#either putting online or offline
  host = env['host_string']
  node = host.split('.')[0]
  url = 'http://%s:8080/silva/varnish_node_is_up/++rest++setstatus'%host
  query = {'change': json.dumps({node: {'status': newstatus}}),
           'skip-bethel-auth': 1}
  req = urllib2.Request(url, query)
  authh = "Basic " + base64.encodestring('%s:%s'%rest_creds)[:-1]
  req.add_header("Authorization", authh)
  response = urllib2.urlopen(req,
  back = ''.join(response.readlines())
  return 'OK'

The username and password are read from a protected file when the fabfile is loaded.

This task in turn can be used as a component of a larger automated deployment task (this is the rest of of Bethel's fabfile):

def buildout():
  with prefix("export HOME=/home/zope/"):
      with cd(env.buildout_root):
          sudo("hg --debug pull -u"%env, user="zope")
          sudo("./bin/buildout"%env, user="zope")

def restart_apache():
  #using the sudo command does not work; it issues the following:
  # sudo -S -p 'sudo password:'  /bin/bash -l -c "/etc/init.d/httpd restart"
  # which runs a shell executing the command in quotes.  Ross was not
  # able to configure sudo to allow multiple httpd options with
  # one line, but suggested the run command instead.
  #sudo("/etc/init.d/httpd restart")
  run("sudo /etc/init.d/httpd restart")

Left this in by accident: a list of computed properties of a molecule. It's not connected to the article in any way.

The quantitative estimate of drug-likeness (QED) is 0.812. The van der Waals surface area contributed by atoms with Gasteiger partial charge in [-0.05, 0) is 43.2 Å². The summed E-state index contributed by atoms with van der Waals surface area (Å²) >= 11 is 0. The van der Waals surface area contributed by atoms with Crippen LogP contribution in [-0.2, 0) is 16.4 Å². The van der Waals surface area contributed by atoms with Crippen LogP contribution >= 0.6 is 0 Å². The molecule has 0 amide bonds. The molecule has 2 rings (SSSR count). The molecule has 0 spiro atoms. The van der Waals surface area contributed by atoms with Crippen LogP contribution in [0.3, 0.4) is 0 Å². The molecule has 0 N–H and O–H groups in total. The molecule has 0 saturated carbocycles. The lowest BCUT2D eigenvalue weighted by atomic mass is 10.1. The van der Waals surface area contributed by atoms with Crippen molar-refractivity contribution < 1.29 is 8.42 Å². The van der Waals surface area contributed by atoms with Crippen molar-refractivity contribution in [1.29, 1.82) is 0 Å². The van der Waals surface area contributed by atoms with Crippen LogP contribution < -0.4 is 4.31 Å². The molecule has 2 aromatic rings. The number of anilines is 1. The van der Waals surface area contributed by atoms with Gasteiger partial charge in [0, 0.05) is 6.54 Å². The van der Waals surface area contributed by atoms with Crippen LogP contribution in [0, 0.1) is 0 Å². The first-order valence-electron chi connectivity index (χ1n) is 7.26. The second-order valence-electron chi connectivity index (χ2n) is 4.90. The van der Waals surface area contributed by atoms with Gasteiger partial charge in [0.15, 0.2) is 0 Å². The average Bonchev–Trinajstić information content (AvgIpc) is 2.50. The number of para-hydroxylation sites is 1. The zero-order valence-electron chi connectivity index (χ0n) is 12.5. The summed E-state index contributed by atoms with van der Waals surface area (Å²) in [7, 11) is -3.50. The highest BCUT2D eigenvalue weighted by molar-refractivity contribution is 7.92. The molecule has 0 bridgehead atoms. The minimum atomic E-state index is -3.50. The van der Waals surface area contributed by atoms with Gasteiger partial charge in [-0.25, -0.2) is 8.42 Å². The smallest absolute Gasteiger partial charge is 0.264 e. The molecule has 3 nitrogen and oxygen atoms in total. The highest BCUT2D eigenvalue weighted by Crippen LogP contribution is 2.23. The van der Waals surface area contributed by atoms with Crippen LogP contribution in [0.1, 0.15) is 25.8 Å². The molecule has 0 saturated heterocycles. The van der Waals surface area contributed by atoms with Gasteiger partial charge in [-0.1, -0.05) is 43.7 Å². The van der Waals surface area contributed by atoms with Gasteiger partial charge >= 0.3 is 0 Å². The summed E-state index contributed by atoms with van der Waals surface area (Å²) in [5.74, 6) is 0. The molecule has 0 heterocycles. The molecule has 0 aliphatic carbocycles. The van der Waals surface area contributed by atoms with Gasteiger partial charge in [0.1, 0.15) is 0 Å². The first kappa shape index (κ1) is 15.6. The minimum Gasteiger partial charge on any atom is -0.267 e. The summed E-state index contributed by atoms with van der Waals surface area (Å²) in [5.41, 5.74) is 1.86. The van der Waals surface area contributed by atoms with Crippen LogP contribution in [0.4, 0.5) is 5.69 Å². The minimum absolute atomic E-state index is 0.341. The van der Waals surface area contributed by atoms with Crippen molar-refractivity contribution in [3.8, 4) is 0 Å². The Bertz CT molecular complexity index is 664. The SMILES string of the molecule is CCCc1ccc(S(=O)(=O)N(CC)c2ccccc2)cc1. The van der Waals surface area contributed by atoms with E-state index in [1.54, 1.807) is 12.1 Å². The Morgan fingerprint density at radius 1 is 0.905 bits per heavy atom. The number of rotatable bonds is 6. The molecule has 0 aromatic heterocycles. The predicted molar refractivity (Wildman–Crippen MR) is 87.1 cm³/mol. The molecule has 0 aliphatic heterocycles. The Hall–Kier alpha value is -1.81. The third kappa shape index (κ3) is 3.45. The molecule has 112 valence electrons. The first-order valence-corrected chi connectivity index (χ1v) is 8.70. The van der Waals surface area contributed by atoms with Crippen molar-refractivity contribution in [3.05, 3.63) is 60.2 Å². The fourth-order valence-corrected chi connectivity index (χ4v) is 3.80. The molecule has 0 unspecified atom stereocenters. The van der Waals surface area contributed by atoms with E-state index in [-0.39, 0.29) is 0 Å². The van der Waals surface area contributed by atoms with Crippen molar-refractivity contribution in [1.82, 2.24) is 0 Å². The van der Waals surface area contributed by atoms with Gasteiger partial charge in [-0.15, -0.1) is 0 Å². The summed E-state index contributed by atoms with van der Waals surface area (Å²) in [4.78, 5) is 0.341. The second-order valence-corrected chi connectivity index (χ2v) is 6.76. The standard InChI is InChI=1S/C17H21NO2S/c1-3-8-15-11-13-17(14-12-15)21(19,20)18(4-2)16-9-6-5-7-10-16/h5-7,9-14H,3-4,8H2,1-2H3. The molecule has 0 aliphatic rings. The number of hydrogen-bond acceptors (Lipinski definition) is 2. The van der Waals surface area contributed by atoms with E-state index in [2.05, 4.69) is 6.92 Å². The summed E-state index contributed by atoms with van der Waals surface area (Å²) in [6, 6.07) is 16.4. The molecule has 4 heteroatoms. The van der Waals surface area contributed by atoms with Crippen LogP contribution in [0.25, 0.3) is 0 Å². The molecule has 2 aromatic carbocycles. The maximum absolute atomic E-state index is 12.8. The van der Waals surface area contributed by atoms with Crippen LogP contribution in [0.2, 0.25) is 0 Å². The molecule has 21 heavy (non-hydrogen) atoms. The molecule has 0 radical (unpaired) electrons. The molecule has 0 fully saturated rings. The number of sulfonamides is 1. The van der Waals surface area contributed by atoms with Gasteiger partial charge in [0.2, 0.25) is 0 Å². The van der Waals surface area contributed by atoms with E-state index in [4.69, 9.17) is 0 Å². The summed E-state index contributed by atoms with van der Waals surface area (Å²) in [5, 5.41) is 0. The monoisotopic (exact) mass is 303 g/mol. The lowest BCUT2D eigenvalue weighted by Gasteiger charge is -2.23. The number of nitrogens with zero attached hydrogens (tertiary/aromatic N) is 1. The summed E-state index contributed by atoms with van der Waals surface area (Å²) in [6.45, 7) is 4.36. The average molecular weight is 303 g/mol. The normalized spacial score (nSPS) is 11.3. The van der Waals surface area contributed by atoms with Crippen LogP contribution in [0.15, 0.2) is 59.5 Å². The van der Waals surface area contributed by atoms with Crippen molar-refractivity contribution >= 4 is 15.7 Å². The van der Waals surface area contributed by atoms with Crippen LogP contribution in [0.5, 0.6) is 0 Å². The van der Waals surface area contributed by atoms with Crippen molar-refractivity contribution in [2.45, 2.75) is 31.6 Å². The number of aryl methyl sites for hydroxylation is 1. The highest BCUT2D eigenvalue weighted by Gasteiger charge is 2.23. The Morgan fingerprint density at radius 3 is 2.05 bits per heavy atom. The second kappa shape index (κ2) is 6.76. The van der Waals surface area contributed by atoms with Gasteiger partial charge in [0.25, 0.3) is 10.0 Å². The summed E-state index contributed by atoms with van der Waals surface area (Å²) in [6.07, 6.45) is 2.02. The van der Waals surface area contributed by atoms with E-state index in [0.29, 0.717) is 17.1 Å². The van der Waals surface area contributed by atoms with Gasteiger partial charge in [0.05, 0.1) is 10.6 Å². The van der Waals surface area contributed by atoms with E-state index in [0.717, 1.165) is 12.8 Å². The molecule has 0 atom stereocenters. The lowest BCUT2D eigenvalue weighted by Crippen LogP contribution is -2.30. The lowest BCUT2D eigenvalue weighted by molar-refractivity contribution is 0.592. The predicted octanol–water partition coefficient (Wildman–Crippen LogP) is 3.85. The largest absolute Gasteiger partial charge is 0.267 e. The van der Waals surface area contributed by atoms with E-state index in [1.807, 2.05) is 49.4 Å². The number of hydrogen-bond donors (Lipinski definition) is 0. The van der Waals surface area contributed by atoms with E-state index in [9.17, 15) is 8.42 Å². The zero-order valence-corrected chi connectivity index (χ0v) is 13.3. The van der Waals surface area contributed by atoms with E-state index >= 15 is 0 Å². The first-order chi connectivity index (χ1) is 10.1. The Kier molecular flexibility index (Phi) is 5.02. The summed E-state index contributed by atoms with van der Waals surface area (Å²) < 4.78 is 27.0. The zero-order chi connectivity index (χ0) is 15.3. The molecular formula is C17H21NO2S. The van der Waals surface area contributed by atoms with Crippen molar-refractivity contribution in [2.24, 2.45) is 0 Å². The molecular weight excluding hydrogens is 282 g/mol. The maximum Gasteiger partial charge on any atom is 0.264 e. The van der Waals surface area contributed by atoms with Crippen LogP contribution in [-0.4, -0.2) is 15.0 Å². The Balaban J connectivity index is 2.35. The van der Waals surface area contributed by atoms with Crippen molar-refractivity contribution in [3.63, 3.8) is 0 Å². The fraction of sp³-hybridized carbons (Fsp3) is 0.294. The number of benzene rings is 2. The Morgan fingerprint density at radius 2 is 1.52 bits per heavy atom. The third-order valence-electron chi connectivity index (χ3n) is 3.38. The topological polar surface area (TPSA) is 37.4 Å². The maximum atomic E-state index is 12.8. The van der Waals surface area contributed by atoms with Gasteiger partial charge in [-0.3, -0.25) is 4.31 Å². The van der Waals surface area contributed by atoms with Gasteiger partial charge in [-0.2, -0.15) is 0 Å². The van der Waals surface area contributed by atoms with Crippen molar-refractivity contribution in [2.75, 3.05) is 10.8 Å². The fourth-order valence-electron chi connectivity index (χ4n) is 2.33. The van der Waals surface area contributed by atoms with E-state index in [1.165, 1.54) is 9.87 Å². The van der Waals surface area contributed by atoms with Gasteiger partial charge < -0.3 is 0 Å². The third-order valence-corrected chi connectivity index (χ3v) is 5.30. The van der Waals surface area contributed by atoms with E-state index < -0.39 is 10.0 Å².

def push_buildout(apache_restart=True):
  if type(apache_restart) in StringTypes:
      apache_restart = (apache_restart == 'True')

  change_status = False
  if env.host_string in env.roledefs['prod']:
      change_status = True

  #take out of service, it takes less time to take out of service than
  #  it does to put back into service
  if change_status:
      puts("taking offline; sleeping 20 seconds")

  if apache_restart:

  #TODO: test some urls, loading up the local ZODB cache before bringing
  #  back in to service

  #put back into service
  if change_status:
      puts("taking online; sleeping 30 seconds")

Adding fabric to your buildout is detailed here: http://www.vlent.nl/weblog/2010/09/27/fabric-easy-deployment/

This fabfile is located in the buildout root. Running an automated deployment of our production environment is simple:

./bin/fab -R prod push_buildout

When using mod_wsgi to serve Zope, a restart of apache is required for change to take effect. If for any reason you'd want to push buildout but not restart apache, pass in False to the restart_apache per-task argument:

./bin/fab -R prod push_buildout:restart_apache=False

The combination of fabric and bethel.clustermgmt has decreased deployment time considerably. It is now one command run in the background, whereas before it was a 5-10 minute long repetitive rinse/repeat cycle for each node in the cluster.

bethel.clustermgmt changlog

bethel.clustermgmt 1.0 (2012-04-30)
  • first release of cluster mgmt utilities